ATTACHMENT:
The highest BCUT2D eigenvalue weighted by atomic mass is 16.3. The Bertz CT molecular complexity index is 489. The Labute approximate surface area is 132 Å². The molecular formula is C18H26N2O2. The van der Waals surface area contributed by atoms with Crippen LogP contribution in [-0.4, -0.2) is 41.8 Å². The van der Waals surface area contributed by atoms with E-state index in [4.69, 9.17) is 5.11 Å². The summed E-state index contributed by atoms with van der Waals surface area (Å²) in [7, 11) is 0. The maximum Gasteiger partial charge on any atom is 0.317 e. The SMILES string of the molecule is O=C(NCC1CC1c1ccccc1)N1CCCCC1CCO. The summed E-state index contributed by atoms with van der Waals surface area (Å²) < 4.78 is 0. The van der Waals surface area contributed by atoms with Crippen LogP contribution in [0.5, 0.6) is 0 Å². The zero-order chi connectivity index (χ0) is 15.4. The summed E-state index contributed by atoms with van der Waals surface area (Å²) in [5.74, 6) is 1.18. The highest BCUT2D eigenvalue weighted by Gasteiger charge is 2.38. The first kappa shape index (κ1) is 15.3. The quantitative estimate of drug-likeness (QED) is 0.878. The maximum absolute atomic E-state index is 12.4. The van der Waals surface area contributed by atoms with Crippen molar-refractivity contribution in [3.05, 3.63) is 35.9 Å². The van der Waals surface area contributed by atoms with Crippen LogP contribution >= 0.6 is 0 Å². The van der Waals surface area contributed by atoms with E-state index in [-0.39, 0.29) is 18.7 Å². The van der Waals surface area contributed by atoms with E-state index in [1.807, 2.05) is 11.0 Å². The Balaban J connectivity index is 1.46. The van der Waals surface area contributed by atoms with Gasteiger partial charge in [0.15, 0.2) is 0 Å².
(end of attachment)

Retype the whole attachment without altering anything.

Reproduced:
The highest BCUT2D eigenvalue weighted by atomic mass is 16.3. The Bertz CT molecular complexity index is 489. The Labute approximate surface area is 132 Å². The molecular formula is C18H26N2O2. The van der Waals surface area contributed by atoms with Crippen LogP contribution in [-0.4, -0.2) is 41.8 Å². The van der Waals surface area contributed by atoms with E-state index in [4.69, 9.17) is 5.11 Å². The summed E-state index contributed by atoms with van der Waals surface area (Å²) in [7, 11) is 0. The maximum Gasteiger partial charge on any atom is 0.317 e. The SMILES string of the molecule is O=C(NCC1CC1c1ccccc1)N1CCCCC1CCO. The summed E-state index contributed by atoms with van der Waals surface area (Å²) < 4.78 is 0. The van der Waals surface area contributed by atoms with Crippen LogP contribution in [0.5, 0.6) is 0 Å². The zero-order chi connectivity index (χ0) is 15.4. The summed E-state index contributed by atoms with van der Waals surface area (Å²) in [5.74, 6) is 1.18. The highest BCUT2D eigenvalue weighted by Gasteiger charge is 2.38. The first kappa shape index (κ1) is 15.3. The quantitative estimate of drug-likeness (QED) is 0.878. The maximum absolute atomic E-state index is 12.4. The van der Waals surface area contributed by atoms with Crippen molar-refractivity contribution in [3.05, 3.63) is 35.9 Å². The van der Waals surface area contributed by atoms with Crippen LogP contribution >= 0.6 is 0 Å². The van der Waals surface area contributed by atoms with E-state index in [-0.39, 0.29) is 18.7 Å². The van der Waals surface area contributed by atoms with E-state index in [1.807, 2.05) is 11.0 Å². The Balaban J connectivity index is 1.46. The van der Waals surface area contributed by atoms with Gasteiger partial charge in [0.15, 0.2) is 0 Å².